People regularly complain that we are always connected and should take disconnected vacations, but most of us will never do that. We’ve become part of a world where we may feel disconnected just because we’ve slept through a major news story and need to catch up. Because we live in such a complex, connected world, it’s essential that we absorb the context of the information that we consume. Connected, always on, always with us, always notifying devices are the ideal fit for most people today.


Smartphone technology was not in prevalent use until the mid-2000s, not because of technical limitations, but because people were not yet ready to accept the technology. We still regularly see similar phenomena, where a new technology seems clearly to be a step too far…, until people finally accept it, then it becomes ubiquitous.

We hear much about the digital native, people belonging to a younger generation that has grown up using computers, game consoles, and increasingly, smartphones and tablets. But I dismiss the premise that early exposure fosters deeper comprehension of the technology—and the societal issues that arise from its use. We should apply this designation more simply.

Like the pre-industrial farmer, the digital native learns through ritual, myth, and societal pressure. There is little to indicate that these users—or any users—deeply understand the technology of smartphones or could apply their understanding of it in other cases or that it would result in their making good policy decisions.

Understanding Our Society

While digital natives are comfortable with technology, the question is: which technology, in which context? There are now more mobile phones on Earth than there are people! And most of these phones have cameras. Yet Google Glass feels invasive because of its ability to record video.

We are not one society. Communities are stratified and tribal. In different contexts, people have different levels of understanding about technology. What does your user base know and understand? Whatever you are planning to design and build next must be not only technically feasible, but also comprehensible and accepted by your users.

Do you really understand the people who use your products and their environments? User experience has long respected the user—both individually and in aggregate. Maybe now is the time to analyze and understand our user populations as a whole—from a broader societal viewpoint. We must understand and plan for the social and cultural environments in which our users live and the ways in which technologies and cultures interact.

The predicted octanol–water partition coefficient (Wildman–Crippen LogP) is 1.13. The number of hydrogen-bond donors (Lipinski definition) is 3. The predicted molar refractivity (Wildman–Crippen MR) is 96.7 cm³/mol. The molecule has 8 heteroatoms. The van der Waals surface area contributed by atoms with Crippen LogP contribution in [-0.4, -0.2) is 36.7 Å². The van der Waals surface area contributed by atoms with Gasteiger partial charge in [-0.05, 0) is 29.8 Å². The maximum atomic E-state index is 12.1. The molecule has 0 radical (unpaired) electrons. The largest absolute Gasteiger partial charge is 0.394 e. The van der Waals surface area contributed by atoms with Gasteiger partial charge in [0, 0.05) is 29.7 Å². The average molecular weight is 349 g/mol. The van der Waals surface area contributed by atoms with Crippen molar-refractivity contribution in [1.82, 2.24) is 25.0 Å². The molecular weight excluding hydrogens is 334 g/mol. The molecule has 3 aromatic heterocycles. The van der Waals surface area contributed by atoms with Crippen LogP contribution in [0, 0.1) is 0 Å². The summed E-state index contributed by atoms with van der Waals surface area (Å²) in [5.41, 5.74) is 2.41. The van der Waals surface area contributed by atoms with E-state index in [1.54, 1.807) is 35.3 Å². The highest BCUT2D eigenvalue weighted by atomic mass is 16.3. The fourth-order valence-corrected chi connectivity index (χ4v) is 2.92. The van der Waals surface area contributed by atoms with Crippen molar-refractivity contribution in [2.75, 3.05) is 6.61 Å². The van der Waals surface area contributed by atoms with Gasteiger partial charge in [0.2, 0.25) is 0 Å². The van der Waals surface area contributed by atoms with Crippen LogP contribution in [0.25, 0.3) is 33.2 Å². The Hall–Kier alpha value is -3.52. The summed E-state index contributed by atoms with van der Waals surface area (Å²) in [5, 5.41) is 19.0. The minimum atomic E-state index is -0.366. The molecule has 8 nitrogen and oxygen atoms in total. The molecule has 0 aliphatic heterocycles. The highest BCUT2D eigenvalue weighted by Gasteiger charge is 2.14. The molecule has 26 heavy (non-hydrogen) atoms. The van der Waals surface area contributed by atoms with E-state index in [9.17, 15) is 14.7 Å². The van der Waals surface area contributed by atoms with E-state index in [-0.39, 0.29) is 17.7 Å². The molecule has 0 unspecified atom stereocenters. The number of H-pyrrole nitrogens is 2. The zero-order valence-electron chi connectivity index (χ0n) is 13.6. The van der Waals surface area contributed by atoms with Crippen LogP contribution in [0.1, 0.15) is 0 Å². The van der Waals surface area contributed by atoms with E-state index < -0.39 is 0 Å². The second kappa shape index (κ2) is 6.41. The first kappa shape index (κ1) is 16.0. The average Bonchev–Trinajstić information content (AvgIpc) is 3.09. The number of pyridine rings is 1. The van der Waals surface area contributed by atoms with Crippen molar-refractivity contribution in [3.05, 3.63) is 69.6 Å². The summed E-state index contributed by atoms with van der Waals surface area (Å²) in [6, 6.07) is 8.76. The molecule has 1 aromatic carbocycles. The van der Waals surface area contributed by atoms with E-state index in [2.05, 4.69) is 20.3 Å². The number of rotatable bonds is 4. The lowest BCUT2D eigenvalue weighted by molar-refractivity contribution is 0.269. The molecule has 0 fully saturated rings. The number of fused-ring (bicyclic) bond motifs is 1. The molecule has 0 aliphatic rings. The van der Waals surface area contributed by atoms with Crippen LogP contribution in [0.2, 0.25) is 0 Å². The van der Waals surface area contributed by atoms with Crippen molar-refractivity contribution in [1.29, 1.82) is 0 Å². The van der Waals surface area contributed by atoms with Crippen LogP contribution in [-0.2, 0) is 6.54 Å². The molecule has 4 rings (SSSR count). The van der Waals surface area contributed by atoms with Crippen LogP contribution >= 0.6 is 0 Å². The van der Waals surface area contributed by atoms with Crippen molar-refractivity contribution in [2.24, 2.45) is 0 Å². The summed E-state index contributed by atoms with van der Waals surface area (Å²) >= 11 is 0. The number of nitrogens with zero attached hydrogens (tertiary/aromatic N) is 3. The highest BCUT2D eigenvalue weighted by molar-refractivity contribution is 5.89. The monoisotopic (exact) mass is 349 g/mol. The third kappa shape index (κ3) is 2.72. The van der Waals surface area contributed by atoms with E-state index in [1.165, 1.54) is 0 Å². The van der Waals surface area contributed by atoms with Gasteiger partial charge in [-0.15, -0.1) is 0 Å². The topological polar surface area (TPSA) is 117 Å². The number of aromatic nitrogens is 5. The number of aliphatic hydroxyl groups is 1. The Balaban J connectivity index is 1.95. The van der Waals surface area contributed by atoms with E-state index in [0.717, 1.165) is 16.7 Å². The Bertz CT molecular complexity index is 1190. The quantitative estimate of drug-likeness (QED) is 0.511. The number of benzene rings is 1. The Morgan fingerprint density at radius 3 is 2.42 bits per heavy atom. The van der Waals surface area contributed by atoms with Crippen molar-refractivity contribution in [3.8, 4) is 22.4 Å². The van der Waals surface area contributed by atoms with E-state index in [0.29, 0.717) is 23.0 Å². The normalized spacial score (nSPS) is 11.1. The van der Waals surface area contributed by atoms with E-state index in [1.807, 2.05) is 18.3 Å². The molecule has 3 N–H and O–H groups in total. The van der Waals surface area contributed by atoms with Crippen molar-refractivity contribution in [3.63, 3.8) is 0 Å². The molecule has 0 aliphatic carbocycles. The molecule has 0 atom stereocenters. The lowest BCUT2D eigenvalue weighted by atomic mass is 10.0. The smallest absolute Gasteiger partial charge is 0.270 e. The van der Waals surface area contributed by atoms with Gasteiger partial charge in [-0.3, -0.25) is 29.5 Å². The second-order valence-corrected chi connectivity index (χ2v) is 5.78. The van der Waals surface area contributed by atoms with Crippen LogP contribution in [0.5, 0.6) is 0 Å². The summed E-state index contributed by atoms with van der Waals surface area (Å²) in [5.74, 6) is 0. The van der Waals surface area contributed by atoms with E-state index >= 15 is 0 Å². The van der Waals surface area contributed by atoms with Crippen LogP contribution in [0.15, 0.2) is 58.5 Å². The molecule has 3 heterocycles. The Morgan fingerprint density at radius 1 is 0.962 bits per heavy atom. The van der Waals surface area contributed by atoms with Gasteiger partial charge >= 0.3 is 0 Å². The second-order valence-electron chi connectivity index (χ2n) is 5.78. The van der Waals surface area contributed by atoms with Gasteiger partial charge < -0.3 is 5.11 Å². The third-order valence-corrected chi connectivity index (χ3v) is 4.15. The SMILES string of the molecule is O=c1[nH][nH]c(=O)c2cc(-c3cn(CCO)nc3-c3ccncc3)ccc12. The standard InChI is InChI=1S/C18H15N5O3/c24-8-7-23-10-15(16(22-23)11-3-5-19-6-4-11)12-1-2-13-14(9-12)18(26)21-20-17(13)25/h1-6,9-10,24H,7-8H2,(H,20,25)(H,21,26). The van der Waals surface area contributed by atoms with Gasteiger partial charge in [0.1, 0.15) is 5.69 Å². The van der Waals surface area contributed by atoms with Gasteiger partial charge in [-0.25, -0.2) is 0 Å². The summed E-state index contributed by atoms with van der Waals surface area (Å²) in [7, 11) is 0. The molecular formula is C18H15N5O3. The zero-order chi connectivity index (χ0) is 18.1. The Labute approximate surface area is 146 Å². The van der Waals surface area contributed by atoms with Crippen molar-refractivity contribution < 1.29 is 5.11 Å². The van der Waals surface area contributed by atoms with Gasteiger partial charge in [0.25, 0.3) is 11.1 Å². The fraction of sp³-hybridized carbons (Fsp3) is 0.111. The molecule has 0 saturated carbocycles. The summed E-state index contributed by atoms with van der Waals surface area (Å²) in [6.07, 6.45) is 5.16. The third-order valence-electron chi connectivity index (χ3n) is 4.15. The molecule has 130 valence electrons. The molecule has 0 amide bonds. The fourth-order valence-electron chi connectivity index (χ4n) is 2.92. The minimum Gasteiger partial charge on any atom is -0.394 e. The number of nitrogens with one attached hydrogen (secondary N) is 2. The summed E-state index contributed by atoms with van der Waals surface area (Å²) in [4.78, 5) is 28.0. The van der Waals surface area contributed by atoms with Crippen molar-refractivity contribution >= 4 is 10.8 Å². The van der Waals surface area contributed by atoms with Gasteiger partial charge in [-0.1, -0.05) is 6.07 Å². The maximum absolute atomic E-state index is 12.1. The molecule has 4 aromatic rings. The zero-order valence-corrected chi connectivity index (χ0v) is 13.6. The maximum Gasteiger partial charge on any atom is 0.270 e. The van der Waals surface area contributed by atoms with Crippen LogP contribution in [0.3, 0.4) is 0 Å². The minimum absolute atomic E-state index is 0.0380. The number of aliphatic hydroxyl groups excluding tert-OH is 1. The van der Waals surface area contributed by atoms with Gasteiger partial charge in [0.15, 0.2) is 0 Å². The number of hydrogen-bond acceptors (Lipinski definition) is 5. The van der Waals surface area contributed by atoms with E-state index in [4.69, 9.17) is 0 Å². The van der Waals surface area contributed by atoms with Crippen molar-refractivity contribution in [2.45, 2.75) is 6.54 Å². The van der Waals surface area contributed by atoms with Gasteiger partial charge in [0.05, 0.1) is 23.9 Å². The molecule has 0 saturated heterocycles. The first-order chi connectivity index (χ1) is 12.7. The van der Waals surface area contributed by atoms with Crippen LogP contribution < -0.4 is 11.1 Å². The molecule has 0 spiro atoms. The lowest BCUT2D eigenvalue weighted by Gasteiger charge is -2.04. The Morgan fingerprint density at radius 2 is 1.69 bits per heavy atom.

Berelowitz, Marian. “Q&A with Michael Bj√∂rn, Head of Research, Ericsson.” JWT Intelligence, February 1, 2012. Retrieved June 17, 2014.

Chipchase, Jan. Jan Retrieved June 17, 2014. Jan Chipchase is a legendary mobile-centric ethnographer who has done work primarily for organizations, but has always revealed a little about his findings.

Crouch, Andy. “Ten Most Significant Cultural Trends of the Last Decade.” Q Ideas, January 5, 2011. Retrieved June 17, 2014.

Ellis, John. The Social History of the Machine Gun. Baltimore Maryland: Johns Hopkins University Press, 1986. The central premise of this article, as well as the quoted phrase, are from this very interesting and well-researched book. If you are even an amateur sociologist who is interested in technology, I cannot recommend this book strongly enough.

Hoober, Steven, and Eric Berkman. Designing Mobile Interfaces. Sebastopol, California: O’Reilly Media, 2011. In this book, I wrote a summary of the history of mobile phones, including some useful information that explains the technical limitations of early mobile-phone systems, as well as the regulatory environment.

Magid, Larry. “Study: Some Teens Feel Obligated to Use Facebook—Most Savvy about Privacy.” Connect Safely, May 22, 2013. Retrieved June 17, 2014.

McCarty, Brad. “The History of the Smartphone.” The Next Web, December 6, 2011. Retrieved June 17, 2014.

Prensky, Marc. “Digital Natives, Digital Immigrants, Part 1.” On the Horizon, Volume 9, Issue 5, 2001.

Television Post. “Internet Privacy Is Largely Misunderstood.” Television Post, March 14, 2014. Retrieved June 17, 2014.

Winward, John. “The Metroliner and the First Cellular Radio System.” Mobile Telephone History, undated. Retrieved June 17, 2014.

President of 4ourth Mobile

Mission, Kansas, USA

Steven HooberFor his entire 15-year design career, Steven has been documenting design process. He started designing for mobile full time in 2007 when he joined Little Springs Design. Steven’s publications include Designing by Drawing: A Practical Guide to Creating Usable Interactive Design, the O’Reilly book Designing Mobile Interfaces, and an extensive Web site providing mobile design resources to support his book. Steven has led projects on security, account management, content distribution, and communications services for numerous products, in domains ranging from construction supplies to hospital record-keeping. His mobile work has included the design of browsers, ereaders, search, Near Field Communication (NFC), mobile banking, data communications, location services, and operating system overlays. Steven spent eight years with the US mobile operator Sprint and has also worked with AT&T, Qualcomm, Samsung, Skyfire, Bitstream, VivoTech, The Weather Channel, Bank Midwest, IGLTA, Lowe’s, and Hallmark Cards. He runs his own interactive design studio at 4ourth Mobile.  Read More